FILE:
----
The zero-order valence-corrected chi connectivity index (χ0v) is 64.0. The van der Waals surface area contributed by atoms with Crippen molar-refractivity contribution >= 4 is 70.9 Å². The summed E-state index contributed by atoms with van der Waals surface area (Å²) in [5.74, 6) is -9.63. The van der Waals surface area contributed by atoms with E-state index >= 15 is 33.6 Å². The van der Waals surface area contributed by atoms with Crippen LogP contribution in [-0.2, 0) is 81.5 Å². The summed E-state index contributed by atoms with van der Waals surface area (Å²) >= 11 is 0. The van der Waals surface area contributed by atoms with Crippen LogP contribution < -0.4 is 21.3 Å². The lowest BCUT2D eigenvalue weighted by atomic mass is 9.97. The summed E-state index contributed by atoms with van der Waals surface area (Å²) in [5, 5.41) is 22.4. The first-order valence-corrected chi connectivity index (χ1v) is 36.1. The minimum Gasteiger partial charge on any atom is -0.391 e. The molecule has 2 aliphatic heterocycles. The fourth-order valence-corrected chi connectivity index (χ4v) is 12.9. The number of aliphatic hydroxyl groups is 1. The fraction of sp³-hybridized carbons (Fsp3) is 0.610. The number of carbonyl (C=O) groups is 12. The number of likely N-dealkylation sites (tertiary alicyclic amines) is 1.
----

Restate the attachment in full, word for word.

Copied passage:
The zero-order valence-corrected chi connectivity index (χ0v) is 64.0. The van der Waals surface area contributed by atoms with Crippen molar-refractivity contribution >= 4 is 70.9 Å². The summed E-state index contributed by atoms with van der Waals surface area (Å²) in [5.74, 6) is -9.63. The van der Waals surface area contributed by atoms with E-state index >= 15 is 33.6 Å². The van der Waals surface area contributed by atoms with Crippen LogP contribution in [-0.2, 0) is 81.5 Å². The summed E-state index contributed by atoms with van der Waals surface area (Å²) >= 11 is 0. The van der Waals surface area contributed by atoms with Crippen LogP contribution < -0.4 is 21.3 Å². The lowest BCUT2D eigenvalue weighted by atomic mass is 9.97. The summed E-state index contributed by atoms with van der Waals surface area (Å²) in [5, 5.41) is 22.4. The first-order valence-corrected chi connectivity index (χ1v) is 36.1. The minimum Gasteiger partial charge on any atom is -0.391 e. The molecule has 2 aliphatic heterocycles. The fourth-order valence-corrected chi connectivity index (χ4v) is 12.9. The number of aliphatic hydroxyl groups is 1. The fraction of sp³-hybridized carbons (Fsp3) is 0.610. The number of carbonyl (C=O) groups is 12. The number of likely N-dealkylation sites (tertiary alicyclic amines) is 1.